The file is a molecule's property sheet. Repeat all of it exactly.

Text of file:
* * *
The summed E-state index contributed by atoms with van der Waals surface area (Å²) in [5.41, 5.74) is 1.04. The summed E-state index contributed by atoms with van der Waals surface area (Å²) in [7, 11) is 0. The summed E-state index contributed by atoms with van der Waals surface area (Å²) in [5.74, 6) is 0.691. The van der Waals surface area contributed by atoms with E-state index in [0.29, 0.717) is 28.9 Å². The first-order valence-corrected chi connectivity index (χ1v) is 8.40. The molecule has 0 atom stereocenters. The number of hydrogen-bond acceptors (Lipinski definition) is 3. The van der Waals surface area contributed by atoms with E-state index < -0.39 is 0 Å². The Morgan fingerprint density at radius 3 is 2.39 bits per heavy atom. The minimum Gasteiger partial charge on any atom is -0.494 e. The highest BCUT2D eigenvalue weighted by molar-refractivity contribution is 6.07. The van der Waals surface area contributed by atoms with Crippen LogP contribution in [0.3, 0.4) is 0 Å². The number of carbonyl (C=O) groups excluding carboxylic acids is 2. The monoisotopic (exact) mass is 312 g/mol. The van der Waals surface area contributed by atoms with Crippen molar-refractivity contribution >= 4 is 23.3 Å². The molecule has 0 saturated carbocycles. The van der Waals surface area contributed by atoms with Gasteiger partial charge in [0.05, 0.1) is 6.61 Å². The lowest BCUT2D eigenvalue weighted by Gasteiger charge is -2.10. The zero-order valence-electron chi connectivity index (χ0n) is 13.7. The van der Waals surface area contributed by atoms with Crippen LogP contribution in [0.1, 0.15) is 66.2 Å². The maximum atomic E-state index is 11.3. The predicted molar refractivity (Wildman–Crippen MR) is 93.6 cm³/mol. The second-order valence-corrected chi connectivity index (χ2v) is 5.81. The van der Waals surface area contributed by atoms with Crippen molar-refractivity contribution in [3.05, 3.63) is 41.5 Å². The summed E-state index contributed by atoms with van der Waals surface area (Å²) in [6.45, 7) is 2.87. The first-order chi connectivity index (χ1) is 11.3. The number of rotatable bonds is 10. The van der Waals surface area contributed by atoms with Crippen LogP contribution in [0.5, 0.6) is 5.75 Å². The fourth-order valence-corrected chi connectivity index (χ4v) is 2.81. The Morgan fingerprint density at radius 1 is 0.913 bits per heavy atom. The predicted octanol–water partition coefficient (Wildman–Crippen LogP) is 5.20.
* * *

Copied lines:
The summed E-state index contributed by atoms with van der Waals surface area (Å²) in [5.41, 5.74) is 1.04. The summed E-state index contributed by atoms with van der Waals surface area (Å²) in [7, 11) is 0. The summed E-state index contributed by atoms with van der Waals surface area (Å²) in [5.74, 6) is 0.691. The van der Waals surface area contributed by atoms with E-state index in [0.29, 0.717) is 28.9 Å². The first-order valence-corrected chi connectivity index (χ1v) is 8.40. The molecule has 0 atom stereocenters. The number of hydrogen-bond acceptors (Lipinski definition) is 3. The van der Waals surface area contributed by atoms with E-state index < -0.39 is 0 Å². The Morgan fingerprint density at radius 3 is 2.39 bits per heavy atom. The minimum Gasteiger partial charge on any atom is -0.494 e. The highest BCUT2D eigenvalue weighted by molar-refractivity contribution is 6.07. The van der Waals surface area contributed by atoms with Crippen LogP contribution in [0.3, 0.4) is 0 Å². The number of carbonyl (C=O) groups excluding carboxylic acids is 2. The monoisotopic (exact) mass is 312 g/mol. The van der Waals surface area contributed by atoms with Crippen molar-refractivity contribution >= 4 is 23.3 Å². The molecule has 0 saturated carbocycles. The van der Waals surface area contributed by atoms with Gasteiger partial charge in [0.05, 0.1) is 6.61 Å². The lowest BCUT2D eigenvalue weighted by Gasteiger charge is -2.10. The zero-order valence-electron chi connectivity index (χ0n) is 13.7. The van der Waals surface area contributed by atoms with Crippen LogP contribution in [0.1, 0.15) is 66.2 Å². The maximum atomic E-state index is 11.3. The predicted molar refractivity (Wildman–Crippen MR) is 93.6 cm³/mol. The second-order valence-corrected chi connectivity index (χ2v) is 5.81. The van der Waals surface area contributed by atoms with Crippen molar-refractivity contribution in [3.05, 3.63) is 41.5 Å². The summed E-state index contributed by atoms with van der Waals surface area (Å²) in [6.45, 7) is 2.87. The first-order chi connectivity index (χ1) is 11.3. The number of rotatable bonds is 10. The van der Waals surface area contributed by atoms with Crippen LogP contribution in [0.5, 0.6) is 5.75 Å². The fourth-order valence-corrected chi connectivity index (χ4v) is 2.81. The Morgan fingerprint density at radius 1 is 0.913 bits per heavy atom. The predicted octanol–water partition coefficient (Wildman–Crippen LogP) is 5.20.